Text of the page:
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Dan Dubelman wrote his first song when he was four years old. Nobody’s counted how many songs he has written in the five decades since. Dubelman got hold of an electric guitar when he was 13 and has never let go.

Known as Doctor Dan, he has performed all over the country – including at Farm Aid with Willie Nelson, Neil Young, John Mellencamp, and Dave Matthews.

Pre-pandemic, he frequently performed and recorded in New York City and Los Angeles. Last year Dan’s band made the Americana charts and hit number 16 on the Jambands Chart. He also became a luthier. Studying under Richie Baxt, the secret Zen Master according to the NYTimes ( After becoming Richie’s protege, he launched Hot Rod Guitars, which utilizes vintage and hand-wound pickups combined with reproductions to make affordable works of art that sound even better than they look!

He started young. At age 5, Dan won a Gold Lion at Cannes for a Cracker Jacks with the great Jack Gilford. As a teen, Dan studied acting at HB Studios with Herbert Berghof himself, and during college at Oxford University through the British American Drama Academy with John Houseman, Derek Jacobi, Rosemary Harris, and many others. Dan is also a writer. In 1988 Dan earned a scholarship to the prestigious Johns Hopkins Writing Seminars Fiction program, where he taught and studied under the legendary John Barth and Edward Albee.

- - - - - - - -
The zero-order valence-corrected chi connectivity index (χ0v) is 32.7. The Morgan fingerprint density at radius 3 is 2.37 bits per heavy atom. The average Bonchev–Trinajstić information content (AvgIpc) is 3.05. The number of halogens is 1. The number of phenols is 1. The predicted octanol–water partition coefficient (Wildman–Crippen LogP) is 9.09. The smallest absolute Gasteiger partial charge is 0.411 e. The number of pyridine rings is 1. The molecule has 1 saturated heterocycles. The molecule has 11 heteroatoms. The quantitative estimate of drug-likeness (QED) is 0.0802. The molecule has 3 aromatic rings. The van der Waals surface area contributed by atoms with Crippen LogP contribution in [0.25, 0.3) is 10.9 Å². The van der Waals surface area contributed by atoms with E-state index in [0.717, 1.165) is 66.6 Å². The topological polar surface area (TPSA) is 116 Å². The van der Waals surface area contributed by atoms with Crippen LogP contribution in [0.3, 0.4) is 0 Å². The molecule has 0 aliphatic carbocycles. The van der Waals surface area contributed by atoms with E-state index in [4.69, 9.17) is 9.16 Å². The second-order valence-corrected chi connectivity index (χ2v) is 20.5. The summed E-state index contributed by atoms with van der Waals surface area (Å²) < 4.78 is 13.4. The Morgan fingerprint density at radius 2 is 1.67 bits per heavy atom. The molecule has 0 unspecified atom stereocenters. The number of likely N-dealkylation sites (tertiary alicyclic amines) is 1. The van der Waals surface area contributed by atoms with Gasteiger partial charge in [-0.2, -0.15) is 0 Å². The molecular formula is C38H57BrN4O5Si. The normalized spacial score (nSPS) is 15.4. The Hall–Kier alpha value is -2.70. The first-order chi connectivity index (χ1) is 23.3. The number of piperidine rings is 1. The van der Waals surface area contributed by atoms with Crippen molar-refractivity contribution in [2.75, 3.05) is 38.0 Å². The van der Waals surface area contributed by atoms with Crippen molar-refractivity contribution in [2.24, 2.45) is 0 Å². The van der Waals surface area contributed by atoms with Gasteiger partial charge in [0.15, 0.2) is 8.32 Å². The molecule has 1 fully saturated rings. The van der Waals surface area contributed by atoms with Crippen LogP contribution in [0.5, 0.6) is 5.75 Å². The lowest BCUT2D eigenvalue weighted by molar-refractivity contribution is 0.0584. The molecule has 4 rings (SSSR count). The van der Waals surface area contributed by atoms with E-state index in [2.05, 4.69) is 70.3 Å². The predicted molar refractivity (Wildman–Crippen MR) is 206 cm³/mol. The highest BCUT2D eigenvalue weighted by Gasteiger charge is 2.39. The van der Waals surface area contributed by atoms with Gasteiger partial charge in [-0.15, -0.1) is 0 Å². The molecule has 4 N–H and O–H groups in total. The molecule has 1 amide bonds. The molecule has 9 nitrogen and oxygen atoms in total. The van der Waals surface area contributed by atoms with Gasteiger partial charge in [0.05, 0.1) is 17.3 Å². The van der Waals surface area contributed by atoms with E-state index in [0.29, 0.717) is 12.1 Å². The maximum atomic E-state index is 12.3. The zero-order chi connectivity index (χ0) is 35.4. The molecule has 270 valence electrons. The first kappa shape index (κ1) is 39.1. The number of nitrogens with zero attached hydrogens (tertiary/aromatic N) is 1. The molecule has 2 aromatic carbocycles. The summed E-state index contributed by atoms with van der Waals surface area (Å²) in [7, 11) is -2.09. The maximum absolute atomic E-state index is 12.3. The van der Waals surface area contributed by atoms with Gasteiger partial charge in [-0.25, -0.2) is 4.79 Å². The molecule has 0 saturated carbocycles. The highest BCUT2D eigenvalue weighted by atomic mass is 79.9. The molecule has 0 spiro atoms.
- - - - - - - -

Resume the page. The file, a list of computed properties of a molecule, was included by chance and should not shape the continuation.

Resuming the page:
Dan has an extensive background in children’s entertainment. Dan was the first-ever head of Online Entertainment at Fox Kids, and he worked with all the major studios specializing in safe community building for children. He also won Los Angeles Music Awards for Most Creative Marketing. Child actor for CrackerJacks commercial (Gold Lion winner at Cannes).  Later in life, Dan became a NASM Corrective Exercise Specialist, an AFFA Certified Trainer, Group Exercise Instructor, a NASM Senior Specialist, and CPR/AED Certified. For four years at the JCC, Dan worked with older populations, youth, and clients with special needs, including the cardiac rehab program in association with Englewood Hospital. Dan is a certified melt method hand and foot instructor, conducting classes in New York City, as well as senior classes and aqua-fitness. The March of Dimes utilized Dan at Lincoln Center for the warm-up for the March for babies, which featured New York Giants running back Saquon Barkley. He also teaches tennis, paddle/pop tennis ad pickleball to kids 4-90.